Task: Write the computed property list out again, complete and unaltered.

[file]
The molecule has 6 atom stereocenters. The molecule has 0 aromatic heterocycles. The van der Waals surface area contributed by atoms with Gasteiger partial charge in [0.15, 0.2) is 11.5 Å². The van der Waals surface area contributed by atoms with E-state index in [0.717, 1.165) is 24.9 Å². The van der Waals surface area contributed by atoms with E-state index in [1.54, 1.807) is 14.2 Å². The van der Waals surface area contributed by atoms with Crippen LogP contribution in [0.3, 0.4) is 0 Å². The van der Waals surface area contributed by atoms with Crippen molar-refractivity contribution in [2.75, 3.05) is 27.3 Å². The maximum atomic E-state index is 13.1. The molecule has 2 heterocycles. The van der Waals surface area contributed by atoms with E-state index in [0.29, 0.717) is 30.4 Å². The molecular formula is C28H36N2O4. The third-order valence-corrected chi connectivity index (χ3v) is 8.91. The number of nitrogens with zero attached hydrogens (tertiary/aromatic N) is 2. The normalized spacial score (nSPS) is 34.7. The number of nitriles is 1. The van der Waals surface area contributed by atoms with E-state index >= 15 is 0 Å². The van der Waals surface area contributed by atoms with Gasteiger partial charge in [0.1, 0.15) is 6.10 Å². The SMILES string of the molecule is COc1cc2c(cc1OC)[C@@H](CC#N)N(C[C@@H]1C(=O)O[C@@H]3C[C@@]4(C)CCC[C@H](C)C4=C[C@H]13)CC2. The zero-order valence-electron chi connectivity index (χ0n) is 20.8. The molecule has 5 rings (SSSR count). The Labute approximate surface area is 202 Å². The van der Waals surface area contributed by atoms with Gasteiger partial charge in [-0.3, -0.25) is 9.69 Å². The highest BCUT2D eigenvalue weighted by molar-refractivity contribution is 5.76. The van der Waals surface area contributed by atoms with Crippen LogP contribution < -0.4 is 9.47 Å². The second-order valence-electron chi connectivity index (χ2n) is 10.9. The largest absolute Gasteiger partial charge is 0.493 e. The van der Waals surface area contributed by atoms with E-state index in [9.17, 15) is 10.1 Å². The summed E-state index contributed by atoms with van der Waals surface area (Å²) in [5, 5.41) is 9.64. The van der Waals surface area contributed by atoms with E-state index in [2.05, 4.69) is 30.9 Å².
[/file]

The molecule has 6 atom stereocenters. The molecule has 0 aromatic heterocycles. The van der Waals surface area contributed by atoms with Gasteiger partial charge in [0.15, 0.2) is 11.5 Å². The van der Waals surface area contributed by atoms with E-state index in [0.717, 1.165) is 24.9 Å². The van der Waals surface area contributed by atoms with E-state index in [1.54, 1.807) is 14.2 Å². The van der Waals surface area contributed by atoms with Crippen LogP contribution in [0.3, 0.4) is 0 Å². The van der Waals surface area contributed by atoms with Crippen molar-refractivity contribution in [2.75, 3.05) is 27.3 Å². The maximum atomic E-state index is 13.1. The molecule has 2 heterocycles. The van der Waals surface area contributed by atoms with E-state index in [0.29, 0.717) is 30.4 Å². The molecular formula is C28H36N2O4. The third-order valence-corrected chi connectivity index (χ3v) is 8.91. The number of nitrogens with zero attached hydrogens (tertiary/aromatic N) is 2. The normalized spacial score (nSPS) is 34.7. The number of nitriles is 1. The van der Waals surface area contributed by atoms with E-state index >= 15 is 0 Å². The van der Waals surface area contributed by atoms with Gasteiger partial charge in [0.1, 0.15) is 6.10 Å². The SMILES string of the molecule is COc1cc2c(cc1OC)[C@@H](CC#N)N(C[C@@H]1C(=O)O[C@@H]3C[C@@]4(C)CCC[C@H](C)C4=C[C@H]13)CC2. The zero-order valence-electron chi connectivity index (χ0n) is 20.8. The molecule has 5 rings (SSSR count). The Labute approximate surface area is 202 Å². The van der Waals surface area contributed by atoms with Gasteiger partial charge in [-0.3, -0.25) is 9.69 Å². The highest BCUT2D eigenvalue weighted by molar-refractivity contribution is 5.76. The van der Waals surface area contributed by atoms with Crippen LogP contribution < -0.4 is 9.47 Å². The second-order valence-electron chi connectivity index (χ2n) is 10.9. The largest absolute Gasteiger partial charge is 0.493 e. The van der Waals surface area contributed by atoms with E-state index in [9.17, 15) is 10.1 Å². The summed E-state index contributed by atoms with van der Waals surface area (Å²) in [5, 5.41) is 9.64. The van der Waals surface area contributed by atoms with E-state index in [2.05, 4.69) is 30.9 Å².